Navigating Chinese airports can be very daunting for newcomers to Beijing. PEK is pretty big, usually involves a train and can involve some really long waiting times. I usually get through this quite easily, without too much drama, but for some reason, my last trip was a nightmare, and I implore you to heed my advice so you never need to be in the same situation.
Arrival in Beijing is not easy. Planes stop on the tarmac, and you need to disembark down the stairs (outside) to a waiting bus that then drives a long way to the terminal. When arriving in -10C winter, make sure you have your warm jackets. You also do not receive your stroller on arrival so if you have little ones, a baby carrier is especially helpful, one carry on bag is advisable since you will be helping kids down the stairs and onto crowded buses. You need to walk a long way; there are elevators involved and the train. Doing this by yourself with little kids and no stroller is tough. You will collect your stroller at the baggage carousel, in the yellow square next to the conveyor belt.
At immigration, you need to fill in an arrival form for each person. I wish they gave you these on the plane to fill out at your leisure, but they don’t. I learned the hard way that filling out four forms, while three overtired preschoolers are crawling around wrestling on the floor and dozens of other people are also trying to fill in their forms, does not make for a calm, peaceful mother.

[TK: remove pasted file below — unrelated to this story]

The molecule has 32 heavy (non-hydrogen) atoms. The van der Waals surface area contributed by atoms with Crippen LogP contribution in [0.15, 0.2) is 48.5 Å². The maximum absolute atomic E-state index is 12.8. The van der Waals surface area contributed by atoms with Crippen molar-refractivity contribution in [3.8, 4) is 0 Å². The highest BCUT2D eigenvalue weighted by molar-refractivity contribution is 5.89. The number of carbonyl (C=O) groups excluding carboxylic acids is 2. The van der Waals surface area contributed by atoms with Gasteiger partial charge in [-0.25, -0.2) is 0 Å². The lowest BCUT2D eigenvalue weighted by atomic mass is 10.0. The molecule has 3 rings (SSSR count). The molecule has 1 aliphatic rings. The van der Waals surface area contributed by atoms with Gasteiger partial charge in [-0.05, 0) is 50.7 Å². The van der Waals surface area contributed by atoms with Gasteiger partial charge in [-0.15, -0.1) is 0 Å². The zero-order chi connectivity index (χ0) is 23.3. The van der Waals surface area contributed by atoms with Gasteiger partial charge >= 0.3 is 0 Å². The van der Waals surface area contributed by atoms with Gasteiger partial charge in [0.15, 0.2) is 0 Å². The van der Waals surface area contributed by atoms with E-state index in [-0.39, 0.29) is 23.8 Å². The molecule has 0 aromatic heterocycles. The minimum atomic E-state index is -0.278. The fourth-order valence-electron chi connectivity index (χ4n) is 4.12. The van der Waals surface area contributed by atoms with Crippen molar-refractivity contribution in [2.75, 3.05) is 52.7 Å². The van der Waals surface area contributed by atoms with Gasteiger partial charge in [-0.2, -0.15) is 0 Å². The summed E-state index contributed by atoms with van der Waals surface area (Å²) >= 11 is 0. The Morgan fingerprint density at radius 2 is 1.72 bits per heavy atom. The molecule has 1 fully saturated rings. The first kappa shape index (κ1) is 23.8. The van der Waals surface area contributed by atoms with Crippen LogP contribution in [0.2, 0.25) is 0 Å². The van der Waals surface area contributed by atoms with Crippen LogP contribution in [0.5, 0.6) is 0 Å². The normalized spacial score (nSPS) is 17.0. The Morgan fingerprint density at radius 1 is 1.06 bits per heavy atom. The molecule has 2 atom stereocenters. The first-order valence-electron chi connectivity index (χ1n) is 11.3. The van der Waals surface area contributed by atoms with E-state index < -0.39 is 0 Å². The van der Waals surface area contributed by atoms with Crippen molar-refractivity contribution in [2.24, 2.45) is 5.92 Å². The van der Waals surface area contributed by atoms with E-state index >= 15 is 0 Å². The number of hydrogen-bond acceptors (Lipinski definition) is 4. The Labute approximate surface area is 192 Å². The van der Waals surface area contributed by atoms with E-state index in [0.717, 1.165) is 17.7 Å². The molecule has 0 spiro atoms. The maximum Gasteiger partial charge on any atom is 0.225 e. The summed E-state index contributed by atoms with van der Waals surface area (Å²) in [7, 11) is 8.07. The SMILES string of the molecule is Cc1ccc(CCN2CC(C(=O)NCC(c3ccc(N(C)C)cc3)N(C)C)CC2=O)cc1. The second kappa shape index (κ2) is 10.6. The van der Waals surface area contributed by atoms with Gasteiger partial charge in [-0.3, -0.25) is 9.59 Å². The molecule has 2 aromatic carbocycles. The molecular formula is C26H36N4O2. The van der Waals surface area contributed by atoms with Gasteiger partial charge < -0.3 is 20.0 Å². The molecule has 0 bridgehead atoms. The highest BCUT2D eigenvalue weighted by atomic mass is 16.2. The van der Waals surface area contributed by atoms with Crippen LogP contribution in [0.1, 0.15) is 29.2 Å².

TIP: When filling out these forms, grab 20 more and keep them in your passport wallet so that you never have to experience this again. Fill them out on the plane before you land.
If you have babies or young children, take the immigration special queue next to the diplomat lane. I have always taken this route previously, and gone straight through. The last time I went, the lady told me I couldn’t go that way, and I tried to go through twice. My three-year-old was starting to lose the plot, and I knew that standing in the immigration queue with hundreds of other foreigners was not going to go well. Sure enough, my son threw no less than three tantrums, smacked his head on my lip and made it bleed. My others were swinging from the ropes, crawling on the floor and annoying each other. I actually cried.
TIP: Ignore the person directing you to a queue and just be forceful and go to the special lane. If you find yourself in the long immigration queue, don’t be shy, ask people if you can cut the queue to the front. Most people are sympathetic to mothers with kids throwing tantrums.
Arriving in Beijing can be seriously frustrating and challenging, so I hope these tips will help you to prepare yourself so you can have a smooth inward journey.
Photos: Rebecca Archer